The Finnish artist Salla Pesonen (born in 1984, lives in France) develops a photographic and video work on the subject of obsolescence. After questioning the everyday life materials and objects, she came to question her practice as such: Constantly fed with new images as a photographer and a user of social networks, she ended up seeing the contemporary life as an immense machine creating obsolete images, which — as beautiful and moving as they are — disappear almost instantly from the “timeline”. Through her work, Salla Pesonen tries to counter this tendency of the ephemeral. For this reason, she chose the most instantly obsolete, parasitic and harmful material: used plastic. She sets it in the studio, studies the light passing through it, and captures an image. But this being said, the plastic matter isn’t the subject of her photographs; and she doesn’t hesitate to modify her visuals’ colours and textures with the help of retouching programs. What she tries to obtain, by starting though with the most antagonistic object to her approach, are images that are neither places nor times that want to be disincarnated from a reality bound to disappear. It is solely about light, colours and shapes — the purest abstraction.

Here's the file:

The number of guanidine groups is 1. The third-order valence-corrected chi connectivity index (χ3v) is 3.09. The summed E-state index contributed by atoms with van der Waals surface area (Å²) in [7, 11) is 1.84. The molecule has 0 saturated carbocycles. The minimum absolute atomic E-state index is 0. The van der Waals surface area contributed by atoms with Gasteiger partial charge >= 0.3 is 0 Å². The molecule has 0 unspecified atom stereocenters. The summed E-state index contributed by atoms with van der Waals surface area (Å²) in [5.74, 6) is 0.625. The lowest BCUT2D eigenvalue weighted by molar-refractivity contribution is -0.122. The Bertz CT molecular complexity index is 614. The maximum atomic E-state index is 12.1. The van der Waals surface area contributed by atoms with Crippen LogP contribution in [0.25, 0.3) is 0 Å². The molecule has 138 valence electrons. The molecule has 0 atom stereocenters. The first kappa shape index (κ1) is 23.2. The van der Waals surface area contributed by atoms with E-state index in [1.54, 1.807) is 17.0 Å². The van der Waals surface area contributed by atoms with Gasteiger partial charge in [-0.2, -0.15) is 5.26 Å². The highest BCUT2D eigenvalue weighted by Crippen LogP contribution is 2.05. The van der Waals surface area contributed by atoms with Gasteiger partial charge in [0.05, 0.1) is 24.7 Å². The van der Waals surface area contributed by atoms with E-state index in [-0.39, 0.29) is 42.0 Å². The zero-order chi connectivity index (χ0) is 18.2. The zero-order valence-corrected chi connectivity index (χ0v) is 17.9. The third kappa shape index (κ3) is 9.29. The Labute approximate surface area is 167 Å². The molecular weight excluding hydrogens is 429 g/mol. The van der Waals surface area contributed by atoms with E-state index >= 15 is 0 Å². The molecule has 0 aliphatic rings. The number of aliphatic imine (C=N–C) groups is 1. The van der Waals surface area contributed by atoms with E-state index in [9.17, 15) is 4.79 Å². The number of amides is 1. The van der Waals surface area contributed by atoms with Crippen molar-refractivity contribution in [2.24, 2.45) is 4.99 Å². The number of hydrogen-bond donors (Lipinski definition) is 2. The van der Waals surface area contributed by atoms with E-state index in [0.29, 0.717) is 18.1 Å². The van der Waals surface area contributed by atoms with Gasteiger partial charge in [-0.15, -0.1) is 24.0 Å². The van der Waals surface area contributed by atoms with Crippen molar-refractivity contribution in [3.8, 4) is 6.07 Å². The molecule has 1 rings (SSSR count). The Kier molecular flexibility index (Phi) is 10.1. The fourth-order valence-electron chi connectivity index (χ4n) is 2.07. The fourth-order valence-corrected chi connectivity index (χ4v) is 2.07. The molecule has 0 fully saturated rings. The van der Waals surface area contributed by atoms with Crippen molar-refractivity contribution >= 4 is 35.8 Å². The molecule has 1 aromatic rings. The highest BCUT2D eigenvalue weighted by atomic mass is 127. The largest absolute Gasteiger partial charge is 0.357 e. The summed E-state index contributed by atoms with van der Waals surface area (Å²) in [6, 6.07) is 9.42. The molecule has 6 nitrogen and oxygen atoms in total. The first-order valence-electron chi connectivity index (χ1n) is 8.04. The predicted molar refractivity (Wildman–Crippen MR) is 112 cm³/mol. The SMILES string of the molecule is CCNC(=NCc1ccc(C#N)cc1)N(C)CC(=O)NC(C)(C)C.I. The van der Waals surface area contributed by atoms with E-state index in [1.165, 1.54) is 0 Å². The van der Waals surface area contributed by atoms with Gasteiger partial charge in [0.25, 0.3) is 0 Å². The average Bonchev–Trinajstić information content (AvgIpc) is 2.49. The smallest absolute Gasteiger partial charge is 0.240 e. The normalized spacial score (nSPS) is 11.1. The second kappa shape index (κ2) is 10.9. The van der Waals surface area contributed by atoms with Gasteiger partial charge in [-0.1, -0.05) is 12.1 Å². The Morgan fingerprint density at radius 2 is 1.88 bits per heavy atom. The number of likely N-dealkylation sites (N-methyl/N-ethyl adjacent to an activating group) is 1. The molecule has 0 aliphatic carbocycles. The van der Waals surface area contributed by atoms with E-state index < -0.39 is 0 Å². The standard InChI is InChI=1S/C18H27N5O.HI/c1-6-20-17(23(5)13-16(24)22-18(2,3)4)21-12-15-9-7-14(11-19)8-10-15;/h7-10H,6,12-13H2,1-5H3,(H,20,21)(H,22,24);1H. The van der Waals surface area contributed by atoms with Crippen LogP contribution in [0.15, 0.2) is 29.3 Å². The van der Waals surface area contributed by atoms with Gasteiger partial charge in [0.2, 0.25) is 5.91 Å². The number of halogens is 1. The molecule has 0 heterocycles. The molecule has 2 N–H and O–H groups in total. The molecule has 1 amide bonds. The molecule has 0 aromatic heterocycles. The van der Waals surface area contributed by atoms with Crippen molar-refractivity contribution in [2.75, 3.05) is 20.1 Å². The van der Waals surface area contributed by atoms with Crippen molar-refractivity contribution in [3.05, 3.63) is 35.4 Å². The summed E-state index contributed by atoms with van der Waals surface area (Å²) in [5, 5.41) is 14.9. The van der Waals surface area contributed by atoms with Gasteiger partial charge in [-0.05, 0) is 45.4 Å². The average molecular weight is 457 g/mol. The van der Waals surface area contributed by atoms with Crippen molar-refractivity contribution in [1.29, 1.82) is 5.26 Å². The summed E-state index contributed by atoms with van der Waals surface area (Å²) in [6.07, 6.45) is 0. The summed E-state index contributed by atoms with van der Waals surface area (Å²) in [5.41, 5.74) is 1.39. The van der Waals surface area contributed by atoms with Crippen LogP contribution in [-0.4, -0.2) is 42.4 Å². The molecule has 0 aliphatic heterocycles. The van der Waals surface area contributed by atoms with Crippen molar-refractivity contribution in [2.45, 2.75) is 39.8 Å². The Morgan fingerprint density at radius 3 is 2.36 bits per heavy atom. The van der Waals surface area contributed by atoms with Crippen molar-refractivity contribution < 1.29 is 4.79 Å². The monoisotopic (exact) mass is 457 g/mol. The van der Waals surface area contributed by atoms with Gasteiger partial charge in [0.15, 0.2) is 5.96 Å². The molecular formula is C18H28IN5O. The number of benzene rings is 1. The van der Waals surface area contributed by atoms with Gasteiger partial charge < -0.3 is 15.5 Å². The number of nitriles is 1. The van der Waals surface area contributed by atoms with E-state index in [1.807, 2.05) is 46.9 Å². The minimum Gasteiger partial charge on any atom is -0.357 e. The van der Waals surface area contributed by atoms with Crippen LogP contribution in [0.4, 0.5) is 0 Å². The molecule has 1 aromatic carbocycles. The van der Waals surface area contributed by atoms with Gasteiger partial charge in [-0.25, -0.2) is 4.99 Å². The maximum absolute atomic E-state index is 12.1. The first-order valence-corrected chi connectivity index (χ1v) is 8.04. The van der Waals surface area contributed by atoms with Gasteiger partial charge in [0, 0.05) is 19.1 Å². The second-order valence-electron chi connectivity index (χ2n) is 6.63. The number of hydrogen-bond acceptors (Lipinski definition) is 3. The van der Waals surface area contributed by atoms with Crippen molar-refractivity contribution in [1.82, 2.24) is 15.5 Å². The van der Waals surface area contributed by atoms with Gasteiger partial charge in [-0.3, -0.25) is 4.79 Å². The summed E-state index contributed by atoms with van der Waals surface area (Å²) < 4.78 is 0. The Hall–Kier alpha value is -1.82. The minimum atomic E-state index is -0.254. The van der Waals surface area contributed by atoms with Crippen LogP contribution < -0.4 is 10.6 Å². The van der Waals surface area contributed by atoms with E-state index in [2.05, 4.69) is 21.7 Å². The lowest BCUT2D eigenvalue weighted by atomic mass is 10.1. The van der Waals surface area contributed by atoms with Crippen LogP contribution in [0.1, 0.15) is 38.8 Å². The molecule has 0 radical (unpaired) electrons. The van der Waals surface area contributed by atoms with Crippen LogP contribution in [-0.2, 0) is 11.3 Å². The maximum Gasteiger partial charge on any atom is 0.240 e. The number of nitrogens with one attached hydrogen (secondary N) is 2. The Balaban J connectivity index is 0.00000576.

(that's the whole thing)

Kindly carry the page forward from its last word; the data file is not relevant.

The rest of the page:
Maibritt Ulvedal Bjelke.